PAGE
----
Furthermore, historical modding culture also often suffers from an almost myopic focus on accuracy solely in terms of material culture. Mods also rarely challenge the inherent politics of the games that they modify. Finally, historical modding culture generally remains committed to conservative notions of relatively naïve “reconstructionist” (Munslow 2007) accuracy.
Of course, many of these critiques can be levelled at the games industry as well (and, to some degree, at many similar popular communities of historical practice, such as reenactment societies). And, despite these limitations, historical modding is a practice worthy of scholarly attention because it shows us something long-argued by game developers and those of us working in historical game studies: games can have historical value. Examining modding culture provides us with tangible evidence that this perspective is also shared by at least some players. Not only those modders that spend countless hours altering the content of games to better reflect the history they believe, but also the hundreds of thousands of players who play these mods, similarly seeking revisions or refinements of the historical representations offered by the games industry.
Historical modding practices and discourses indicate that, for at least some players, the historical aspect of games is considered important, is actively engaged with, and is even considered worthy of unremunerated labour. These modders seem invested in the idea that games are a viable form for history and that game-based histories, therefore, have a responsibility to represent the past in line with community-constituted epistemological standards.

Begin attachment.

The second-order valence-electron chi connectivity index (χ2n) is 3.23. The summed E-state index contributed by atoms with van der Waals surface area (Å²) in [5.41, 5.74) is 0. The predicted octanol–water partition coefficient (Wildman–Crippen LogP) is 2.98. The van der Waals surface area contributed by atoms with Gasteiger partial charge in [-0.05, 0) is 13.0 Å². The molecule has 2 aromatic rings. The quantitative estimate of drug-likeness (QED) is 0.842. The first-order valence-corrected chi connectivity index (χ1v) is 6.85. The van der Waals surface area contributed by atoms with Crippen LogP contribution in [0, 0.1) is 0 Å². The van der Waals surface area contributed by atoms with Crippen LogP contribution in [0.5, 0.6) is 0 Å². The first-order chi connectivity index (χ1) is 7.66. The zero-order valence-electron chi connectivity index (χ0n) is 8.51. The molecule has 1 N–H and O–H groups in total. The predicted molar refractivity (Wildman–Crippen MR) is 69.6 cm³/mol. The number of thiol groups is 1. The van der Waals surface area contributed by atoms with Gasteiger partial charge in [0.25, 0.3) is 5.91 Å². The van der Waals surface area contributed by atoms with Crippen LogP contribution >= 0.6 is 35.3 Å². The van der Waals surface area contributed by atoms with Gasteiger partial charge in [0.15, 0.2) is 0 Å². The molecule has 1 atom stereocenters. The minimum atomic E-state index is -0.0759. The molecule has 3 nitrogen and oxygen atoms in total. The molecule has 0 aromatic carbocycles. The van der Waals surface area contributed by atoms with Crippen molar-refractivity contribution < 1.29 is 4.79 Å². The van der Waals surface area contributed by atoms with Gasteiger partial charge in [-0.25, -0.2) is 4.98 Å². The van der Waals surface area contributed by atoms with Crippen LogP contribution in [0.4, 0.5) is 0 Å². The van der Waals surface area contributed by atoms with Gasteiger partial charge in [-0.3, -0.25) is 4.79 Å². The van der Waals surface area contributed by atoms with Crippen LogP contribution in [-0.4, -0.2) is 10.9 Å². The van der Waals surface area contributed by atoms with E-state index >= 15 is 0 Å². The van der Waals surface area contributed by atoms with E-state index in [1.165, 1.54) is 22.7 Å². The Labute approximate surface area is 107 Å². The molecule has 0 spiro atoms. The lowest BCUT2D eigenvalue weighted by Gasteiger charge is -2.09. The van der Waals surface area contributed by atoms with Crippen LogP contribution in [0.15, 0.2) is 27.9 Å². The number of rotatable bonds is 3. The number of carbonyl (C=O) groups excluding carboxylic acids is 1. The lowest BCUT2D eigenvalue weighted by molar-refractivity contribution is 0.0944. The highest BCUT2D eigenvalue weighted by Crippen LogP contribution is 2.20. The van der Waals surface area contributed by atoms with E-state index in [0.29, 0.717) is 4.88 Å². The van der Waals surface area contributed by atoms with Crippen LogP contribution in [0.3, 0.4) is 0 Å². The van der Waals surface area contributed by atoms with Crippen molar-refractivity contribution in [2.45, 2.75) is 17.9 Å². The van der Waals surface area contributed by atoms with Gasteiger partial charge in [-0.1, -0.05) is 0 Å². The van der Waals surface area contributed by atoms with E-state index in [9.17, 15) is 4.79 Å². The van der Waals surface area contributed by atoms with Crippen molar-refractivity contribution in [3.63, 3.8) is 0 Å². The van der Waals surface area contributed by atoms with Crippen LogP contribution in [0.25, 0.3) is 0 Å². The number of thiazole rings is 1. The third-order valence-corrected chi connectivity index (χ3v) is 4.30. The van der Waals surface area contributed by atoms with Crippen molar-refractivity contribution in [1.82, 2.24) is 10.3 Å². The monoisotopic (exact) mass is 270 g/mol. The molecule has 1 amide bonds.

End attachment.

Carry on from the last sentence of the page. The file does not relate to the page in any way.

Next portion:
Finally, examining historical modding offers support to the notion of history and collective memory not as something that we ‘have’ but as something we experience and construct through ‘doing’ – a perspective particularly important when trying to tease out the unique qualities of the naturally interactive medium of games as a form of history (Chapman 2016).
Apperley, Thomas. 2007. “Virtual Unaustralia: Videogames and Australia’s Colonial History”. Proceedings of the Cultural Studies Association of Australasia Conference 2006: 1–23.
Barthes, R. 1967. “The Death of the Author”. Aspen 5-6, https://www.ubu.com/aspen/aspen5and6/index.html
Crabtree, G. 2013. “Modding as Historical Reenactment: A Case Study of the Battlefield Series” in M. Kapell and A.B.R Elliot Playing with the Past: Digital Games and the Simulation of History, 199–214. New York, London: Bloomsbury.
Linderoth, J., Chapman, A. and Deterding, S. (In Press). “The Limits of ‘Serious’ Play: Frame Disputes Around Educational Games.” In J. Linderoth, B. Sjöblom and A. Frank (Eds.), Representing Conflict in Games: Antagonism, Rivalry and Competition. New York: Routledge.
Chapman, A. (2016). Digital Games as History: How Videogames Represent the Past and Offer Access to Historical Practice. New York: Routledge.
Chapman, A. and Linderoth, J. 2015. “Exploring the limits of play: A case study of representations of Nazism in games” in T.E. Mortensen, J. Linderoth and A.M.L. Brown (eds.), Dark play: Difficult Content in Playful Environments, 137–53. New York: Routledge.
Galloway, A. R. 2006. Gaming: Essays on algorithmic culture. Minneapolis, MN: University of Minnesota Press.
Schleiner, A.M. 1999. “Parasitic interventions: Game patches and hacker art”. Retrieved from http://www.opensorcery.net/patchnew.html
Wertsch, J. V. 2002. Voices of Collective Remembering. New York: Cambridge University Press
Winkie, L. 2017. “The struggle over gamers who use mods to create racist alternate histories”. Kotaku. Retrieved from https://kotaku.com/the-struggle-over-gamers-who-use-mods-to-create-racist-1826606138